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BioMed Research International
Volume 2016 (2016), Article ID 7367485, 11 pages
Review Article

Circulating Resistin Levels and Risk of Colorectal Cancer: A Meta-Analysis

1Department of Clinical Laboratory, Zhongnan Hospital of Wuhan University, Wuhan 430071, China
2Department of Center for Gene Diagnosis, Zhongnan Hospital of Wuhan University, Wuhan 430071, China
3Department of Pathology, Zhongnan Hospital of Wuhan University, Wuhan 430071, China

Received 10 May 2016; Accepted 20 July 2016

Academic Editor: Oreste Gualillo

Copyright © 2016 Gui Yang et al. This is an open access article distributed under the Creative Commons Attribution License, which permits unrestricted use, distribution, and reproduction in any medium, provided the original work is properly cited.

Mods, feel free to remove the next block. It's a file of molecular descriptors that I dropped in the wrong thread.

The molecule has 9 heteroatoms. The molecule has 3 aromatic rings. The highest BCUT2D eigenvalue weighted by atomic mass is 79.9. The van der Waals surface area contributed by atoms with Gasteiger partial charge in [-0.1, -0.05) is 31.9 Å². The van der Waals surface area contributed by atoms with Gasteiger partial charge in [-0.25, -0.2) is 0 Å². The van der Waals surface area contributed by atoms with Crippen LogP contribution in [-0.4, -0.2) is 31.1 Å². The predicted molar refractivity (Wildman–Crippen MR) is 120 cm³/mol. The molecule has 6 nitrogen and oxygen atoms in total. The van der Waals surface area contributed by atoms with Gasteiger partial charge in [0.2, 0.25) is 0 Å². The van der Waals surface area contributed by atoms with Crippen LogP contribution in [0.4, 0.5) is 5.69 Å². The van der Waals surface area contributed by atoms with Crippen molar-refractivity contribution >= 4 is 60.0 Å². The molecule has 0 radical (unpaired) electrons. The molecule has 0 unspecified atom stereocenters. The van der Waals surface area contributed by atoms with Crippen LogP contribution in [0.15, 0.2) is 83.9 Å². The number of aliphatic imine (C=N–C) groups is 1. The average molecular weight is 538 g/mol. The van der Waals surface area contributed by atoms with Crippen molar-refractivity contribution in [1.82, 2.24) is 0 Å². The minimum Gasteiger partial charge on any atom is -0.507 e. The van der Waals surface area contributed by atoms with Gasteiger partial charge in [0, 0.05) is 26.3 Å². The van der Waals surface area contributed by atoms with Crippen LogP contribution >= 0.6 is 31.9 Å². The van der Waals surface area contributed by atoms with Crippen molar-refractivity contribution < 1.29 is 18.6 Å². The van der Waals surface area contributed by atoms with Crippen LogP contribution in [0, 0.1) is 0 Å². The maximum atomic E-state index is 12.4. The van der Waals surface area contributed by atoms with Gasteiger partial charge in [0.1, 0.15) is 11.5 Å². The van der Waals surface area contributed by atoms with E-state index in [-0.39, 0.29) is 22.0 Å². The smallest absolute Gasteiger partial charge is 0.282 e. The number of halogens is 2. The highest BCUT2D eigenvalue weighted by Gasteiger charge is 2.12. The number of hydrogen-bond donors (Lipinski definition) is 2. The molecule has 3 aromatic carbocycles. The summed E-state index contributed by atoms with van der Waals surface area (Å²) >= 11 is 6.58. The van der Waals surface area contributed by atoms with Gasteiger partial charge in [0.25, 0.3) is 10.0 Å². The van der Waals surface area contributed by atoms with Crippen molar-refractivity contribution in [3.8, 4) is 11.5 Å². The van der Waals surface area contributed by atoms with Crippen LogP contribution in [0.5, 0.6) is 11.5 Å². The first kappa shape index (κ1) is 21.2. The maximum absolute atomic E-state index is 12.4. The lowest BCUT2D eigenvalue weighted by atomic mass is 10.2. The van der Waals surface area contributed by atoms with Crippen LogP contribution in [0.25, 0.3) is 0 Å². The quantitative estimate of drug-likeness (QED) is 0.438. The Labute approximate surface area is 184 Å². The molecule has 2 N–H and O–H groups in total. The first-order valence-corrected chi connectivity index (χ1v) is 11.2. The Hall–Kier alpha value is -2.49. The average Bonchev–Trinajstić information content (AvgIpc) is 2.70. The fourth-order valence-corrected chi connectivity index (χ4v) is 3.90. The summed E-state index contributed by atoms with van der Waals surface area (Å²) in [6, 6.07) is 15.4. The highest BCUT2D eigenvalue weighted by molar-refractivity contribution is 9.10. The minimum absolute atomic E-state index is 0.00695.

Objectives. Published data on resistin levels in patients with colorectal cancer (CRC) were conflicting and heterogeneous. We conducted a meta-analysis of observational studies to examine the association of circulating resistin levels with carcinogenesis of the CRC. Methods. Potentially eligible studies published up to November 2015 were searched through MEDLINE, EMBASE, Science Citation Index Expanded database, CNKI, and WanFang database. The pooled weighted mean differences (WMDs) with 95% confidence intervals (CIs) calculated by fixed- or random-effect model were used to estimate the effects. Results. A total of 11 studies involving 965 patients were admitted in our meta-analysis. The pooled effects indicated that resistin levels were higher in CRC patients compared to healthy controls (WMD: 1.47 ng/mL; 95% CI: 0.78 to 2.16), with significant heterogeneity across the studies (%, ). Subgroup analyses and sensitivity analyses revealed that study quality, design, sample type, and resistin assays may account for this heterogeneity. No publication bias was observed. Conclusions. Our meta-analysis suggests that increased circulating resistin levels are associated with greater risk of colorectal cancer. Given the limited number of available studies and significant heterogeneity, larger well-designed randomized studies are warranted.